COLUMBUS (COLUMBUS BUSINESS FIRST) — The first two buildings in Astor Park, the mixed-use development planned near the Columbus Crew’s new home, are ready to start construction soon.
After getting a certification of appropriateness from the Downtown Commission, Pizzuti Cos. and Haslam Sports Group will now start the entitlement process and work to get the project rolling.
“We’re excited to build on the momentum of Lower.com Field,” said Jon Riewald, vice president of development at Pizzuti.
The first building approved is a five-story 247,000-square-foot, 247-unit residential building. It will include a mix of townhomes and one- and two-bedroom units, which will be served by a 4,200-square-foot fitness center, pool, courtyard area, and amenity area. The townhomes will face either the street or the courtyard area.
The design for this building was previously reviewed by the commission in February. The design approved Tuesday features a darker brick and a lighter wood than the earlier version.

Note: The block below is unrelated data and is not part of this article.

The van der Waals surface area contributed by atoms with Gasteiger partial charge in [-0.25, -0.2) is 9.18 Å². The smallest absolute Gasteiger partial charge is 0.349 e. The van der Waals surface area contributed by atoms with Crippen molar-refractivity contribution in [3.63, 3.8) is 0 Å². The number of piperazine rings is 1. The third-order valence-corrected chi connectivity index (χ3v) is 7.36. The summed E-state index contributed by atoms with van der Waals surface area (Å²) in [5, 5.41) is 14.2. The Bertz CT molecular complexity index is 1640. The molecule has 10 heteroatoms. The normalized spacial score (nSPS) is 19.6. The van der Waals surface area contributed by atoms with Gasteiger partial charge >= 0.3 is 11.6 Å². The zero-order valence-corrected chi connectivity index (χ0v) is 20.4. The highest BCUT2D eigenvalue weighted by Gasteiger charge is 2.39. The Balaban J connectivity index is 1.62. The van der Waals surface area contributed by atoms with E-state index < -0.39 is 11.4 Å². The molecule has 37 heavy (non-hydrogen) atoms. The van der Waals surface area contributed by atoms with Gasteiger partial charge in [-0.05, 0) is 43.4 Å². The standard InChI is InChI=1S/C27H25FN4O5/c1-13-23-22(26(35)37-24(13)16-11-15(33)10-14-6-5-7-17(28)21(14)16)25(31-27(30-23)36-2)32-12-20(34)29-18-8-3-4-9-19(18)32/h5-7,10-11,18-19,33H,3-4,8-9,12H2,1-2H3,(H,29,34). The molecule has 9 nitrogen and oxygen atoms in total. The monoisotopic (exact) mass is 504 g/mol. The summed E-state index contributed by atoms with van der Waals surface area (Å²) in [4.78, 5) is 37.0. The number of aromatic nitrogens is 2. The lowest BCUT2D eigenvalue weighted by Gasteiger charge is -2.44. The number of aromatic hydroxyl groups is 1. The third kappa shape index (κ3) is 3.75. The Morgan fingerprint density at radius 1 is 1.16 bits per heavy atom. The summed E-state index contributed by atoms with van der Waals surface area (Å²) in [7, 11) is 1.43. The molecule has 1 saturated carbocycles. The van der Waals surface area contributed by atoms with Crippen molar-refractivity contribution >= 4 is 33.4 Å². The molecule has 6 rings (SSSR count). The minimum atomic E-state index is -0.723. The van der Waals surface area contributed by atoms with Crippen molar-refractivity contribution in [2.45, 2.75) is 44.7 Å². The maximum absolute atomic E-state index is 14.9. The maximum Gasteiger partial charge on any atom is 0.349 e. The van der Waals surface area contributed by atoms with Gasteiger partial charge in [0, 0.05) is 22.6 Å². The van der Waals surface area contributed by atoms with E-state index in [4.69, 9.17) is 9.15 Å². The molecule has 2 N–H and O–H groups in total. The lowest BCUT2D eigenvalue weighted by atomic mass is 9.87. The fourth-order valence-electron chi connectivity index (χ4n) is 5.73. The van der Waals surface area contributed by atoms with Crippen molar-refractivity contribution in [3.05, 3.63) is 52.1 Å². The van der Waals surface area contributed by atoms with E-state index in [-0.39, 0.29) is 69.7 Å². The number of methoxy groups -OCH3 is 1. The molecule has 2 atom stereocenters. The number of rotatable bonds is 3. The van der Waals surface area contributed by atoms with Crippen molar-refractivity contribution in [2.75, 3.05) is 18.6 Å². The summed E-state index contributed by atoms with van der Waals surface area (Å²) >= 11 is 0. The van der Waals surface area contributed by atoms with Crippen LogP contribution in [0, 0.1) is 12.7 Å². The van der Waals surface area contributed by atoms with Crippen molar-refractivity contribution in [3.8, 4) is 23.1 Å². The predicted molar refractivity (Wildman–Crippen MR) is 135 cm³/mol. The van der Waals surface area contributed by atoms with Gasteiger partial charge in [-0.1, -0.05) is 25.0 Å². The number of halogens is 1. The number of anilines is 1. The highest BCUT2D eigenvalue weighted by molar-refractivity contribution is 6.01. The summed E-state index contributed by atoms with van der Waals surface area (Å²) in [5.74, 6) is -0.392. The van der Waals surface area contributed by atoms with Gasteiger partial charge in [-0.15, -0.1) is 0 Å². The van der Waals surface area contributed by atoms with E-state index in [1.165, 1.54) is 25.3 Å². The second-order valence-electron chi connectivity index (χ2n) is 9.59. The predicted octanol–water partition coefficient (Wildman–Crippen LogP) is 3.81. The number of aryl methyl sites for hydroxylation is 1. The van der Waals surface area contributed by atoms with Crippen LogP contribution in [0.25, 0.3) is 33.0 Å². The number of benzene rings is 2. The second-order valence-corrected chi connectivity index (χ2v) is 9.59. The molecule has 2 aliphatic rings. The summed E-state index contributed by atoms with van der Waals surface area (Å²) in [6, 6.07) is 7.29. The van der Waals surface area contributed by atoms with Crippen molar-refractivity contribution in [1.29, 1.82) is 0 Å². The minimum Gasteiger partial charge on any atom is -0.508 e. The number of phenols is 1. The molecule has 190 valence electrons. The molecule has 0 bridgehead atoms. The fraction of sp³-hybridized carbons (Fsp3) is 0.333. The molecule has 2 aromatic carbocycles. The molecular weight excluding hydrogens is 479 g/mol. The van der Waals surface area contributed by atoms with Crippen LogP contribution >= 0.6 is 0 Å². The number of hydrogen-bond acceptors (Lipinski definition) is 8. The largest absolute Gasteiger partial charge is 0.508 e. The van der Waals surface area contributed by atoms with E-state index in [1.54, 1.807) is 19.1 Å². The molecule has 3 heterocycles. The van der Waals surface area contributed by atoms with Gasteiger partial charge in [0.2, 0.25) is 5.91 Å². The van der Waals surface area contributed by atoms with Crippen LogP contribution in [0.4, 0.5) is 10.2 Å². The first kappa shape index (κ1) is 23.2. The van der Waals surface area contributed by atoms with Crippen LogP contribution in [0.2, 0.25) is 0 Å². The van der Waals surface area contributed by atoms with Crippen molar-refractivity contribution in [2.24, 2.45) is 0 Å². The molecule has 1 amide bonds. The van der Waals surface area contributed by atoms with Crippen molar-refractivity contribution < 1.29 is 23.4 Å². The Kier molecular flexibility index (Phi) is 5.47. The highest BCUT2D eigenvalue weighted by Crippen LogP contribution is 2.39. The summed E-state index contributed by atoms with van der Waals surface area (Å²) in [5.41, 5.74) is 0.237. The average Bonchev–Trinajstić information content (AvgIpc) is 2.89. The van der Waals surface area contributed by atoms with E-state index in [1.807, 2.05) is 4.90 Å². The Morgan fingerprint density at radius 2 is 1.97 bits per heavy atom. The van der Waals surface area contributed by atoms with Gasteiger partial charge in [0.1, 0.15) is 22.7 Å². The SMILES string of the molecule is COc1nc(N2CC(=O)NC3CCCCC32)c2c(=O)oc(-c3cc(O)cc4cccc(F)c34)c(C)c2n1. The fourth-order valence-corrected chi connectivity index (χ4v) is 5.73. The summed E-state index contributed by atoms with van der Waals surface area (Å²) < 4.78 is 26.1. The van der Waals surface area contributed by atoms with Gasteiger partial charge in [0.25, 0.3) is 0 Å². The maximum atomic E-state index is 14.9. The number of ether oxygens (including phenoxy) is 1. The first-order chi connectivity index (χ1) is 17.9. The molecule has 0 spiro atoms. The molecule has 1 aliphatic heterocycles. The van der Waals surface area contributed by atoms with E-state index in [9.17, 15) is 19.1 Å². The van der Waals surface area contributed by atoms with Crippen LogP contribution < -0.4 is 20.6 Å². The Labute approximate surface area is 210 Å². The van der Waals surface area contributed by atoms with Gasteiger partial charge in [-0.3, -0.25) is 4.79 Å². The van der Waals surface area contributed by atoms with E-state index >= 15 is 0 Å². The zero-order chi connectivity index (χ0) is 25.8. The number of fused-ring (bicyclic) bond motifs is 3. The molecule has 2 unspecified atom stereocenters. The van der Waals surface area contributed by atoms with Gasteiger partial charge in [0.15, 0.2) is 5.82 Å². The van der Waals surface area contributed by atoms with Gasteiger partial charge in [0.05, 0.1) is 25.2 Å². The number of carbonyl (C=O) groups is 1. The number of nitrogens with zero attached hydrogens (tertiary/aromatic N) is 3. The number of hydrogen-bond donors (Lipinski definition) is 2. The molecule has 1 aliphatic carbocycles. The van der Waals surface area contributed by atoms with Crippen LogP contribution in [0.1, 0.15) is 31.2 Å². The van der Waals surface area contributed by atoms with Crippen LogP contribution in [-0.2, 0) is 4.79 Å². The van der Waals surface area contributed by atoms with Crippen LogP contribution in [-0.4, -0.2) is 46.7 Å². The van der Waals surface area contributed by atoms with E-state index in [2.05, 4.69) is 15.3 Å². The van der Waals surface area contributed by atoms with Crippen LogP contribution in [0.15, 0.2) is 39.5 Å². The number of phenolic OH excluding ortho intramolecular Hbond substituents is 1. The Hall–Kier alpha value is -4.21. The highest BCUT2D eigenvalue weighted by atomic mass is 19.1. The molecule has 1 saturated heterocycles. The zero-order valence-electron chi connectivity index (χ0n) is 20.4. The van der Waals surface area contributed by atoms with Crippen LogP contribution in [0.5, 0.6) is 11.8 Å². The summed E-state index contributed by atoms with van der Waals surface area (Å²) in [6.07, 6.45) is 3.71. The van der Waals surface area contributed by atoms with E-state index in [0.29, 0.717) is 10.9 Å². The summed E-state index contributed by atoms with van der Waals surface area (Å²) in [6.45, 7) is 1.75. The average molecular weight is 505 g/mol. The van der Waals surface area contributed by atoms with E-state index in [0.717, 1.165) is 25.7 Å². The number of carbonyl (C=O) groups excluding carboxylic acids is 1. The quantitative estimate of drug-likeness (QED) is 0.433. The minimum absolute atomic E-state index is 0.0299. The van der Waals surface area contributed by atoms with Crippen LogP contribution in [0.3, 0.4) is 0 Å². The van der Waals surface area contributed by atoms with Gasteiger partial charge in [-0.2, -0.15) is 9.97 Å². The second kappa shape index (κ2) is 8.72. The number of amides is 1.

There is also a second apartment building planned for a later phase.
A five-story, 147,000-square-foot office building was also approved Tuesday. It will include near 17,000 square feet of retail space on the ground floor. This building would be across Columbus Crew Way from the stadium and across the alley from the residential building.
MKSK and Goettsch Partners are designing the buildings. Developer Joel Pizzuti previously said the buildings will feature an angular, inset design that creates a distinct neighborhood from the existing Arena District development.
Astor Park has been named for Astor House, the New York City hotel frequented by U.S. Soccer Federation founder Thomas Cahill, who elevated soccer to a major sport in North America. Cahill will also have a roadway named after him: the alley that will run between the residential and office buildings.
The area around the Crew’s new home was originally to be called Confluence Village. The developers decided that Confluence Village was too similar to Confluence Park across the river and might not slip off the tongue as easily as Astor Park.
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